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Did the Apostle Paul believe Jesus was the Prophet-like-Moses? And does it matter? Post 10, II Corinthians 12

Power perfected in Weakness.

II Corinthians 12:9a.  But he said to me, “My grace is sufficient for you because my power is perfected in weakness.” (NIV)

These blog posts have never “risen” to the level of scholarship; though I hoped what was written might at least be orderly.  It was my intention after following Paul through the accounts in Acts to address his epistles in chronological order in which they were written (as best discerned by scholarship or tradition).  This plan has not borne much fruit and the posts have been scanty.  Lately, it came to me to jump in the middle at least as regards this passage.

This account in Corinthians has long been a treasured portion of Scripture for me.  I was born with albinism (legal blindness) and some extra curvature in my back.  These often seemed unsurmountable strikes against me for anything like a “normal” life.  Activities which many take for granted were not available to me.  I was often lonely and frustrated.  I often felt sorry for myself, miserable in fact.

When I was a freshman at George Fox College (now University), I came across this passage in the midst of a deepening depression.  The words jumped off the page and I knew they were for me, a lifeline when I was drowning.  I had read them before; I had been reading the New Testament through repeatedly, but suddenly there was Life there I hadn’t seen before.  But what did it mean?  Paul talks about being caught up to the third heaven.  I had some insights come after my experience of hearing Jesus speak to me in the summer of 1975, but I certainly couldn’t claim lofty visions or revelations.  And what I regarded as my “thorns in the flesh” predated any openings.  Yet, I knew it was a lifeline and I have found it still there and still sure in years since.

If Paul was speaking of a theology of grace as many of his interpreters will have us believe, how did that help him and how would it help me?  Roughly, the theology of grace I was taught can be summed thus:  Jesus died for us as an atoning sacrifice so God would no longer count our sins against us.  The theology as taught often did not include anything about freedom from those sins and what strength was to be found in this weakness?

II Corinthians 12:10b-11:  Therefore I will boast all the more gladly about my weaknesses so that Christ’s power may rest on me.  That is why, for Christ’s sake, I delight in weaknesses, in insults, in hardships, in persecutions, in difficulties.  For when I am weak, then I am strong.  (NIV)

I can’t speak for others, but I found this theology of grace lacked the Power Paul describes.  It sustained hope for a while but without the Power to face difficulties, let alone the rest of his formidable list, it was difficult to delight in them.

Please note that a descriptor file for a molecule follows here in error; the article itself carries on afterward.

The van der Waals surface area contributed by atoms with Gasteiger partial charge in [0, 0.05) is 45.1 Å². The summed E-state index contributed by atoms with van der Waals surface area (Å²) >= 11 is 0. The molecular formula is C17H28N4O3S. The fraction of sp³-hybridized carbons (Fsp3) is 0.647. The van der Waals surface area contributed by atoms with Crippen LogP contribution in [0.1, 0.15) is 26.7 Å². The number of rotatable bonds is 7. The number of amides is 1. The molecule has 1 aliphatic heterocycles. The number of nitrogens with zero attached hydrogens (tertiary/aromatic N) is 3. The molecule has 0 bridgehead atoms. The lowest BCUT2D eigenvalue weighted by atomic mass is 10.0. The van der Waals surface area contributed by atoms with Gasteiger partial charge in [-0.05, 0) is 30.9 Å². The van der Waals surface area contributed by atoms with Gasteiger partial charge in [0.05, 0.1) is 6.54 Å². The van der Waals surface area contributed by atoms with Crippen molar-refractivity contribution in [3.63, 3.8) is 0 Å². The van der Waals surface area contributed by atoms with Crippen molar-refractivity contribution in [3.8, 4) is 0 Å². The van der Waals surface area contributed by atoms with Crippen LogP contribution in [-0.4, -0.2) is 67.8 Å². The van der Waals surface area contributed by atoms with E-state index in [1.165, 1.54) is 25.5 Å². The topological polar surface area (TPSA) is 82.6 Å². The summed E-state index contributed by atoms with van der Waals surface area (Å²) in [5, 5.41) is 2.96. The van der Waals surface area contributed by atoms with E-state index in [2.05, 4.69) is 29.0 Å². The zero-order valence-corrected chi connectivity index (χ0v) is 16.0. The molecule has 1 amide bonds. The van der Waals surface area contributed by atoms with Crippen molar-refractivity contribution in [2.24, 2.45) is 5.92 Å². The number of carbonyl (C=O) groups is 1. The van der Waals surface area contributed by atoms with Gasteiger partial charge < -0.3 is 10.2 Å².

In the years since I first heard Lewis Benson speak about “who Christ is and how He saves men” and especially in these years I have wrestled with the two questions in the blog title, I have come to believe Paul meant something else when he used “Grace” in this passage than many of the “Church’s” teachers have led us to think.  Here I point back again to Post 8

I have not come across any reference in George Fox’s writings to this particular passage of Scripture (although Margaret Fell used it in her doctrinal work, “On Women Speaking”).  But, it rings similar to this passage from the Journal:   Then the Lord let me see why there was none upon the earth that could speak to my condition, namely, that I might give him all the glory.  For all are concluded under sin, and shut up in unbelief as I had been, that Jesus Christ might have the pre-eminence, who enlightens, and gives grace, and faith, and power. Thus when God doth work, who shall let [i.e., hinder] it? and this I knew experimentally.  (Fox Works Vol 1, p 60, 61)

The Grace given to Followers of the Way is this:  The Way teaches and empowers them and says, “This is the Way, walk in It!”

I admit I still struggle at times to rise to Paul’s “delight in weaknesses, in insults, in hardships, in persecutions, in difficulties” But I do know that when I am weak and know it because I am shown it by Jesus, I am strong beyond expectation and reckoning in what really matters.

Here I stop to invite dialog with my Friends.


Views: 13

Comment by Ellis Hein on Firstday

Dan, It has been a while since I looked in the dictionary at the back of Strong's Concordance. But as I recall grace is defined as "Divine influence upon the heart and its reflection in the life [of the recipient]." This is a very different concept than what you reported above. Fox's summation of the Gospel, "Christ has come to teach his people himself," is grace in action. This puts a very different outlook on "My grace is sufficient for you." I do not know where the teachers you refer to came up with their concept of a theology of grace, but it has nothing to do with the definition of the word we translate as "grace."

Comment by Dan Davenport on Secondday

Ellis, when I was in college, some of my friends used to refer to the teaching i described as "cheap grace", i.e. not costing the recipient much.  But even that criticism was from a basis of understanding that grace was a gift that overlays our condition rather than transforming it.  We ought to try to be just and righteous, but "you know, nobody's perfect!"  

This better understanding of Grace is about being led to a better place, being taught how to live differently and helped to do so.  As you have written elsewhere, the Prophet we are to hear in all things is full of Grace and Truth.

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